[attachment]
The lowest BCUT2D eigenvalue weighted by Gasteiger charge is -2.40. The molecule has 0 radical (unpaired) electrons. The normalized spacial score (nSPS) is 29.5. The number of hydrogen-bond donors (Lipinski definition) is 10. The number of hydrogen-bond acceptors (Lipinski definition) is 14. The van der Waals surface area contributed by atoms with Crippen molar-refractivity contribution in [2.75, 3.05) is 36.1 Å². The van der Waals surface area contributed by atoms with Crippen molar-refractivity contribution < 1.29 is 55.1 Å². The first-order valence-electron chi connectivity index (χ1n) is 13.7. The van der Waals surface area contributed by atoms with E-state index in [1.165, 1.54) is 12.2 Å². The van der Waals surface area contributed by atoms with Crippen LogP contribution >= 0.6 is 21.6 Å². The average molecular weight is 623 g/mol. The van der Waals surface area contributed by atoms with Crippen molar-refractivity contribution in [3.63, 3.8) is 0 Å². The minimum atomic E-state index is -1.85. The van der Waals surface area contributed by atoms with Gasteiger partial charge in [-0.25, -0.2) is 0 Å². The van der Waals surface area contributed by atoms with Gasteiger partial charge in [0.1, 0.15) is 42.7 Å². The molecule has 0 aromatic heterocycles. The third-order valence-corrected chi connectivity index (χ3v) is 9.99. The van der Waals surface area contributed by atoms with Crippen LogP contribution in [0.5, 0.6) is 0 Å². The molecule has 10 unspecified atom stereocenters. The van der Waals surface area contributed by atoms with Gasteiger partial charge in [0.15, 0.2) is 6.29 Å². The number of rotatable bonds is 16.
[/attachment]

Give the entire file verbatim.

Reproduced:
The lowest BCUT2D eigenvalue weighted by Gasteiger charge is -2.40. The molecule has 0 radical (unpaired) electrons. The normalized spacial score (nSPS) is 29.5. The number of hydrogen-bond donors (Lipinski definition) is 10. The number of hydrogen-bond acceptors (Lipinski definition) is 14. The van der Waals surface area contributed by atoms with Crippen molar-refractivity contribution in [2.75, 3.05) is 36.1 Å². The van der Waals surface area contributed by atoms with Crippen molar-refractivity contribution < 1.29 is 55.1 Å². The first-order valence-electron chi connectivity index (χ1n) is 13.7. The van der Waals surface area contributed by atoms with E-state index in [1.165, 1.54) is 12.2 Å². The van der Waals surface area contributed by atoms with Crippen LogP contribution >= 0.6 is 21.6 Å². The average molecular weight is 623 g/mol. The van der Waals surface area contributed by atoms with Crippen molar-refractivity contribution in [3.63, 3.8) is 0 Å². The minimum atomic E-state index is -1.85. The van der Waals surface area contributed by atoms with Gasteiger partial charge in [-0.25, -0.2) is 0 Å². The van der Waals surface area contributed by atoms with Gasteiger partial charge in [0.1, 0.15) is 42.7 Å². The molecule has 0 aromatic heterocycles. The third-order valence-corrected chi connectivity index (χ3v) is 9.99. The van der Waals surface area contributed by atoms with Crippen LogP contribution in [0.5, 0.6) is 0 Å². The molecule has 10 unspecified atom stereocenters. The van der Waals surface area contributed by atoms with Gasteiger partial charge in [0.15, 0.2) is 6.29 Å². The number of rotatable bonds is 16.